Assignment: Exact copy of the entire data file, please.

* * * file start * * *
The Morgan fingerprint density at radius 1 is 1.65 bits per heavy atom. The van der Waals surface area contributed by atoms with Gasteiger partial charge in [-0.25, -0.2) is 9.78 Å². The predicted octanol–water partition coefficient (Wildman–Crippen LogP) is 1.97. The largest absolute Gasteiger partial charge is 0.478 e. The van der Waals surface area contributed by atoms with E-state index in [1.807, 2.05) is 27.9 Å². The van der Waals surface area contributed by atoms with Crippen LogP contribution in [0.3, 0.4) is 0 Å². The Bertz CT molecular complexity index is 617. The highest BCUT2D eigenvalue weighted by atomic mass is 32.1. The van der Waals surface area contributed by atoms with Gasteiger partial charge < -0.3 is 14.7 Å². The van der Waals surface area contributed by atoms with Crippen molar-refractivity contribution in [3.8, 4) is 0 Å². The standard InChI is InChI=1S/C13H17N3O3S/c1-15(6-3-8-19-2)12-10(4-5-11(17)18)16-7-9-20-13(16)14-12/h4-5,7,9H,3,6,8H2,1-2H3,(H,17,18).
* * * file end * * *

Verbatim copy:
The Morgan fingerprint density at radius 1 is 1.65 bits per heavy atom. The van der Waals surface area contributed by atoms with Gasteiger partial charge in [-0.25, -0.2) is 9.78 Å². The predicted octanol–water partition coefficient (Wildman–Crippen LogP) is 1.97. The largest absolute Gasteiger partial charge is 0.478 e. The van der Waals surface area contributed by atoms with E-state index in [1.807, 2.05) is 27.9 Å². The van der Waals surface area contributed by atoms with Crippen LogP contribution in [0.3, 0.4) is 0 Å². The Bertz CT molecular complexity index is 617. The highest BCUT2D eigenvalue weighted by atomic mass is 32.1. The van der Waals surface area contributed by atoms with Gasteiger partial charge < -0.3 is 14.7 Å². The van der Waals surface area contributed by atoms with Crippen molar-refractivity contribution in [3.8, 4) is 0 Å². The standard InChI is InChI=1S/C13H17N3O3S/c1-15(6-3-8-19-2)12-10(4-5-11(17)18)16-7-9-20-13(16)14-12/h4-5,7,9H,3,6,8H2,1-2H3,(H,17,18).